Frank L. Baum’s creation of the land of Oz provided the world with a great work of fiction, in addition to having given rise to an iconic cinematic masterpiece. Since The Wizard of Oz’s 1939 release, there have been many more incarnations of the story, but none have even come close to matching the critical success of the Judy Garland classic (with Oz The Great and Powerful in 2013 making perhaps the most valiant attempt to recreate the magic).
NBC first unveiled its plan for a new Oz based TV drama, Emerald City, back in 2014, with the intent being to focus on a darker, more adult version of Oz, featuring Dorothy’s return to the land as an adult. However, the idea appeared to be scrapped before eventually being given a series order in April 2015. The series will feature David Schulner (Kings, Dracula) as showrunner, but now we know who will be calling the shots on the initial episodes, too.
Schulner announced via his Twitter that Emerald City has found its director, in the form of Tarsem Singh (also known professionally as Tarsem). The filmmaker behind The Fall, Immortals, and Self/Less (among other movies) will helm every episode of the drama for NBC.
Tarsem is a very practical director, preferring to use real stages and real effects as opposed to relying on digital tools and green screens, as attested by Immortals costar Stephen Dorff. Therefore, it will be interesting to see how he approaches Emerald City - a series that has been described before, as follows:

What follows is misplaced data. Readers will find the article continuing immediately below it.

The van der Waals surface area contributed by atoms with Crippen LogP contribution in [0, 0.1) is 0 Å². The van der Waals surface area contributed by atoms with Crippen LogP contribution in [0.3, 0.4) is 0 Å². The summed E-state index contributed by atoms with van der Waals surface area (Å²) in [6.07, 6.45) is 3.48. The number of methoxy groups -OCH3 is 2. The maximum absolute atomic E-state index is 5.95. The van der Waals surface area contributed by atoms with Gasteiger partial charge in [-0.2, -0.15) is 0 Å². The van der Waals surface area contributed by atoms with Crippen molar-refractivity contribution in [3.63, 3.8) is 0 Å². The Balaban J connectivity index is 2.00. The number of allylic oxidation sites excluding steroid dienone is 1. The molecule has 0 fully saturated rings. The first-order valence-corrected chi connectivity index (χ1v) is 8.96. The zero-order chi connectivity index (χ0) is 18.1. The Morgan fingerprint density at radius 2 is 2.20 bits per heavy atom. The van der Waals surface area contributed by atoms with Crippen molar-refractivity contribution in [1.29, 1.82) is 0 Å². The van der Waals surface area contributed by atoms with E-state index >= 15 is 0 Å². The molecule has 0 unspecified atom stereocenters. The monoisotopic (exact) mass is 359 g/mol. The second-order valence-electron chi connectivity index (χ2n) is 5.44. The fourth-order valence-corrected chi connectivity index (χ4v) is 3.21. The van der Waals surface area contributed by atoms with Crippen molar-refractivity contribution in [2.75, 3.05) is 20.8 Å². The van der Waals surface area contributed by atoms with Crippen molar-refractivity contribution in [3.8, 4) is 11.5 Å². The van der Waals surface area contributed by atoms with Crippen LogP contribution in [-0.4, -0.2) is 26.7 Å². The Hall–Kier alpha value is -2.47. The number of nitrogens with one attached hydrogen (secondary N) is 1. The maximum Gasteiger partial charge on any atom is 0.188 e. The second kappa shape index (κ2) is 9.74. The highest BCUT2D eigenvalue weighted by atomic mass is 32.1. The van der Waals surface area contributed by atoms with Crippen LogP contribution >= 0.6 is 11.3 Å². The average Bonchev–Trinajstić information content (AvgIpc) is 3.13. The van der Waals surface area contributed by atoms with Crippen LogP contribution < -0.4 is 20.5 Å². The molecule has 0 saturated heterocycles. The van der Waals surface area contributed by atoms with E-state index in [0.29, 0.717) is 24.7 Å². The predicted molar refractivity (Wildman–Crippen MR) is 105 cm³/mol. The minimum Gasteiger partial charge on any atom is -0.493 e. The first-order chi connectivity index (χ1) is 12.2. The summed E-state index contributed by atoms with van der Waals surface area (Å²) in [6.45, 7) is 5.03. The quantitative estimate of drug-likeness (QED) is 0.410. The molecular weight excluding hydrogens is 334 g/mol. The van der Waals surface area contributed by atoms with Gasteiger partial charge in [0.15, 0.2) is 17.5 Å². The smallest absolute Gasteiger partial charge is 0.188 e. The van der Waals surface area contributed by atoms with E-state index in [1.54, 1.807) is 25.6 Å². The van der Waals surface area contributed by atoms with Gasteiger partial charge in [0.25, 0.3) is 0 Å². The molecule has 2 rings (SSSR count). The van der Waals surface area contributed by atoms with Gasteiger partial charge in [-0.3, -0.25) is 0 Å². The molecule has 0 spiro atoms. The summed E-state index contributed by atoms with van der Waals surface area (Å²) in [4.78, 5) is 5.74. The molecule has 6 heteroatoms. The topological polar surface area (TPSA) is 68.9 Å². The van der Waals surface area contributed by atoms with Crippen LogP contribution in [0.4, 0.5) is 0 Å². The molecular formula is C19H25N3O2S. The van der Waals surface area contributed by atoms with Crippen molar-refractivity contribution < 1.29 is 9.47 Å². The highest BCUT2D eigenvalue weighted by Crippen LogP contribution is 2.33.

“Emerald City” follows 20-year-old Dorothy Gale and her K9 police dog who, after a tornado, are transported to another world far away — a mystical land of competing kingdoms, lethal warriors, dark magic and a bloody battle for supremacy. The series is a darker spin on “Oz” where wicked witches don’t stay dead for long and a young girl becomes a headstrong warrior who holds the fate of kingdoms in her hands.
Emerald City is set to draw inspiration from all of Baum’s 14 original Oz books in the series, which featured many more characters and lands than have previously been shown on screen. This could, in theory, give Tarsem and Schulner the potential to create something almost along the lines of Game of Thrones, where dark, brutal and sometimes terrifying storylines intertwine across various settings. Tarsem’s directing style could really lend itself to an elaborately magical setting for the show, either way.
The question remains whether Emerald City will be able to grab the public’s imagination. Certainly it sounds wildly different to The Wizard of Oz, meaning fans of the movie might not be overly happy with the treatment of their beloved characters. Still, Baum' Oz could often be a dark and menacing place (something the 1985 film Return to Oz captured on the big screen). Hollywood and Broadway have both put their own spins on 'Somewhere Over the Rainbow' (adding glitz, glamour, music and a family-friendly vibe), but it seems NBC want to take Oz back to its grass roots. Only time will tell if the public appreciates their efforts.
Emerald City is in development at NBC
Source: David Schulner